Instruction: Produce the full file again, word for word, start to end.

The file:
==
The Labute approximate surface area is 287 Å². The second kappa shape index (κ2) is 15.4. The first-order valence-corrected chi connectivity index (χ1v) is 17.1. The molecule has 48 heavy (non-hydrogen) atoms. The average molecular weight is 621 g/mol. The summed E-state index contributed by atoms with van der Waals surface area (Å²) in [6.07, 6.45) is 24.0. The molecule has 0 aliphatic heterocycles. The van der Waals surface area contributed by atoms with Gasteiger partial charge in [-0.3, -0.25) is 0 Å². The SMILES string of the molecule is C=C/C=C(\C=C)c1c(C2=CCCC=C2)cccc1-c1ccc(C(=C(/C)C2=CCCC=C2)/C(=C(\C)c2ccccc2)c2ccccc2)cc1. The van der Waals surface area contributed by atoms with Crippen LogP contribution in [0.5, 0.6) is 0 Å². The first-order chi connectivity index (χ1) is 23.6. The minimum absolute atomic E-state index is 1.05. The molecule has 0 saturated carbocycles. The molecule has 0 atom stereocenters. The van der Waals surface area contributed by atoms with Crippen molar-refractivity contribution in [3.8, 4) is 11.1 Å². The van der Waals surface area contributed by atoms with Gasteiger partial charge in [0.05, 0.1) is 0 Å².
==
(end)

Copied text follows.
The Labute approximate surface area is 287 Å². The second kappa shape index (κ2) is 15.4. The first-order valence-corrected chi connectivity index (χ1v) is 17.1. The molecule has 48 heavy (non-hydrogen) atoms. The average molecular weight is 621 g/mol. The summed E-state index contributed by atoms with van der Waals surface area (Å²) in [6.07, 6.45) is 24.0. The molecule has 0 aliphatic heterocycles. The van der Waals surface area contributed by atoms with Gasteiger partial charge in [-0.3, -0.25) is 0 Å². The SMILES string of the molecule is C=C/C=C(\C=C)c1c(C2=CCCC=C2)cccc1-c1ccc(C(=C(/C)C2=CCCC=C2)/C(=C(\C)c2ccccc2)c2ccccc2)cc1. The van der Waals surface area contributed by atoms with Crippen LogP contribution in [0.5, 0.6) is 0 Å². The first-order chi connectivity index (χ1) is 23.6. The minimum absolute atomic E-state index is 1.05. The molecule has 0 saturated carbocycles. The molecule has 0 atom stereocenters. The van der Waals surface area contributed by atoms with Crippen molar-refractivity contribution in [3.8, 4) is 11.1 Å². The van der Waals surface area contributed by atoms with Gasteiger partial charge in [0.05, 0.1) is 0 Å².